Daily Archives: March 11, 2017

Refugees fleeing South Sudan overwhelming Uganda resources


20 Ways to Control Pests without Spraying Toxic & Organic Pesticide


CPPCC member on U.S. ties: Patience required

Fukushima farmers struggle to overcome stigma six years after nuclear disaster

Weaponry manufactured in DPRK seized in Africa

Giraffes in danger: Iconic animal facing extinction

Al Jazeera English

Published on Dec 8, 2016

Giraffe, the world’s tallest land mammal, is facing what is being described as a ‘silent extinction’.

Giraffe numbers have dropped by almost 40 percent in the last three decades.

Giraffe extinction: World’s tallest animal endangered, says IUCN – TomoNews

TomoNews US

Published on Dec 9, 2016

GLAND, SWITZERLAND — The world’s tallest creature is slowly veering closer to being wiped out. The The International Union for Conservation of Nature has updated its Red List of Threatened Species, and among a number of birds and crops, the majestic giraffe now finds itself in serious trouble.

With its population declining by roughly 40 percent over the past three decades, the giraffe has since been raised two categories from Least Concern to Vulnerable. The reason for the giraffe’s demise is correlated with the growth of human populations. Illegal hunting has also escalated – poachers use traps and rifles to kill giraffes for their meat, and some hunters still target them as trophies. With Habitat loss also contributing to their decreasing numbers in the wild, two decades from now giraffes may only reside in zoos.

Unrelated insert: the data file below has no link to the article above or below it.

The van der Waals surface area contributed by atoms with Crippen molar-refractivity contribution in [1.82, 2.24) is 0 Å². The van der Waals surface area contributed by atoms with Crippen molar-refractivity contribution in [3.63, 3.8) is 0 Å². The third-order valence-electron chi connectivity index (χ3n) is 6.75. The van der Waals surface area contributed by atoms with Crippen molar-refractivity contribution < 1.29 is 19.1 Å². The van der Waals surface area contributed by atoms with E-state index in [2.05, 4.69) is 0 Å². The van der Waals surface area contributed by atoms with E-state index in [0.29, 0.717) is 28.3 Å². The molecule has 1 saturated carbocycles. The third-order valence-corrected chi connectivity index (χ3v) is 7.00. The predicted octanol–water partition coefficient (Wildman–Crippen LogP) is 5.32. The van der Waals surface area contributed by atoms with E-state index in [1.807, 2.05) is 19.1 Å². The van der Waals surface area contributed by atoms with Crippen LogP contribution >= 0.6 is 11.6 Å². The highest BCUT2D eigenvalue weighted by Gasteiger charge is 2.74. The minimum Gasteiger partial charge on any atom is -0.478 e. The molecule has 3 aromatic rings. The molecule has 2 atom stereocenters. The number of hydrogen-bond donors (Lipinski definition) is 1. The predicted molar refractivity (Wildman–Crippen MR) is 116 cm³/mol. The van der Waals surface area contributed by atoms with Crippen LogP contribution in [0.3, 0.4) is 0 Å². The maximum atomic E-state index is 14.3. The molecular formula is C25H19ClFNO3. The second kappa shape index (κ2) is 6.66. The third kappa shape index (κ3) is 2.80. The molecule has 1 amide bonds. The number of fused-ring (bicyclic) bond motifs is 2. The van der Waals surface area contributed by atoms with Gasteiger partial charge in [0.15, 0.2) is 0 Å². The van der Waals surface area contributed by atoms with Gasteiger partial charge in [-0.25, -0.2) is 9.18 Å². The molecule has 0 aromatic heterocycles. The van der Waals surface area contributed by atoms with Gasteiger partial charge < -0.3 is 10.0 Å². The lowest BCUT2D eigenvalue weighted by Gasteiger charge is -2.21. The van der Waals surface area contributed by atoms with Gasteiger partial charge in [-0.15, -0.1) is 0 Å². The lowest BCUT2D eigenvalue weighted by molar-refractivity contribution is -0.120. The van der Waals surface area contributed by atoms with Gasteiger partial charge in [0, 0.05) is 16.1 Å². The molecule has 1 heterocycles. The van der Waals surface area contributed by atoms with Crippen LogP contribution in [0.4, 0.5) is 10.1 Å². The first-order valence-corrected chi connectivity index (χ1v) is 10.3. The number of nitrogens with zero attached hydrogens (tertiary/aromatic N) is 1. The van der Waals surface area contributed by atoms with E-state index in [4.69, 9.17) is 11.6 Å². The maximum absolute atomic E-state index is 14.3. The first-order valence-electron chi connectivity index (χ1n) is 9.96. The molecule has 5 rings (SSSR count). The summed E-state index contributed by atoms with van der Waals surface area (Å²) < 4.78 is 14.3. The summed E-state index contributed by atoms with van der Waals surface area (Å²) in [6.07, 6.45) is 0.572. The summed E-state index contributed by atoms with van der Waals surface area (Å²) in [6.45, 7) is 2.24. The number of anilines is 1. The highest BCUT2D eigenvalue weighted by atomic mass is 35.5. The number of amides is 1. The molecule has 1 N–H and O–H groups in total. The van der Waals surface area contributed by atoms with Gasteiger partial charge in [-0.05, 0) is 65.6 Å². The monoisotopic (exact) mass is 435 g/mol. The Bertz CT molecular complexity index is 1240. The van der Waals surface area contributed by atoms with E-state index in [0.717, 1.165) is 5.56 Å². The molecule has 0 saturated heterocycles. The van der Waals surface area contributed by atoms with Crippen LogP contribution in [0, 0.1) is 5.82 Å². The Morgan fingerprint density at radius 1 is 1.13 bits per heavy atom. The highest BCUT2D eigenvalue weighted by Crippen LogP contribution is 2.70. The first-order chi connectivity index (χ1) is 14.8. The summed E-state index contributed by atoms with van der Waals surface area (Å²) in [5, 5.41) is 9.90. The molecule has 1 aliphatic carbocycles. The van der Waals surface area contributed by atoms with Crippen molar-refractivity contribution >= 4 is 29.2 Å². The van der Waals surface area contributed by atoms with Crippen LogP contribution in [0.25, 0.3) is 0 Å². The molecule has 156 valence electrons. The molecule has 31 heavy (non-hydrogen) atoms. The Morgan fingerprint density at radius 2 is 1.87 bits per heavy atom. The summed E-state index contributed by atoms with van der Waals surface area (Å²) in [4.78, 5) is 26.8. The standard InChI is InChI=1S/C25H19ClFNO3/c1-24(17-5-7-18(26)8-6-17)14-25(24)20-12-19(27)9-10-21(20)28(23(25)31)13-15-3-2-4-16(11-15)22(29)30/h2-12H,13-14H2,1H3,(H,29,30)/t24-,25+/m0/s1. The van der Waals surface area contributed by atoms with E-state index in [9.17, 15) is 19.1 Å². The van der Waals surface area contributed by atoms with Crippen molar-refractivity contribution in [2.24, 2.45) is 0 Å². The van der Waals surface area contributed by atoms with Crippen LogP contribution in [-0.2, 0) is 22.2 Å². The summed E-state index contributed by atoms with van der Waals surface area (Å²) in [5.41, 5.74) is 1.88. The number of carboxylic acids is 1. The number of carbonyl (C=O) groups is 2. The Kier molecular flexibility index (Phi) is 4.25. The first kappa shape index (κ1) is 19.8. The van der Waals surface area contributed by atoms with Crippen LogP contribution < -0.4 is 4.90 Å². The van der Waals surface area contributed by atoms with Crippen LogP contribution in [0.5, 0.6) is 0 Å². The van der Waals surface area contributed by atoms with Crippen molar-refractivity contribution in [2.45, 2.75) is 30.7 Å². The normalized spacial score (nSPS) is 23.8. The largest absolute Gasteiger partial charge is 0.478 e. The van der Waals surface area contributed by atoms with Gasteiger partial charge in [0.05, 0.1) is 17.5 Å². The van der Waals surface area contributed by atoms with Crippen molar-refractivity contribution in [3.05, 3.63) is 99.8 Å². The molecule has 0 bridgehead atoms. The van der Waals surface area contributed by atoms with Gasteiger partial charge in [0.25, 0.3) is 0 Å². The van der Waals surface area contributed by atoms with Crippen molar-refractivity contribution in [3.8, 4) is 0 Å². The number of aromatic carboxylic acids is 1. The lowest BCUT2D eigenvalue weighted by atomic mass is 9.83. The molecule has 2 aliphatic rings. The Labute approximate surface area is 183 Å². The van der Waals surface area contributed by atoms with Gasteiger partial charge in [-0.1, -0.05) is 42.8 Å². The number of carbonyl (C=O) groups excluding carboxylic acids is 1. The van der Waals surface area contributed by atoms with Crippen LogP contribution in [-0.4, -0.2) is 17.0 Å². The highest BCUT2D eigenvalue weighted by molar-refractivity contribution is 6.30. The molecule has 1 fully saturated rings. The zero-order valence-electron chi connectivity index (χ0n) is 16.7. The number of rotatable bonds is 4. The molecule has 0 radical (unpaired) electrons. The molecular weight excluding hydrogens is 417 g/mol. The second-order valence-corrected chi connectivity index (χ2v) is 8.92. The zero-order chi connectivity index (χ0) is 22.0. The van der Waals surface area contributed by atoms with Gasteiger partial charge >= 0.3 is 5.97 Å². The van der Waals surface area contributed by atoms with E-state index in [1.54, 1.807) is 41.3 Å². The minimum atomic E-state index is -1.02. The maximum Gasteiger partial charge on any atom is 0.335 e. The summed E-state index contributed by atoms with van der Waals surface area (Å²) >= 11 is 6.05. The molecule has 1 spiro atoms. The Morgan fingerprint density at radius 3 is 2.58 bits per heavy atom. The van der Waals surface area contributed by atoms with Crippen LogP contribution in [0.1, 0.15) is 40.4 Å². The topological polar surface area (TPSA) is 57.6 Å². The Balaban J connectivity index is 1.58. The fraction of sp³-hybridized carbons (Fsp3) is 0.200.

The African grey parrot has also been raised on the list due to concern over its declining population. Fondly nicknamed the Einstein parrot for its high level of intelligence and mimicking abilities, has been badly drastically reduced by habitat loss, and the exotic pet trade. With roughly 3.2 million captured between 1975 and 2013, one of the planet’s brightest birds is now listed as Endangered, formerly listed as Vulnerable.

It’s estimated that less than 98,000 giraffes are left in the wild. With the Red List having grown to nearly 25,000 different species, the time we have left to reverse the damage we’ve done to other forms of life on Earth may not be enough.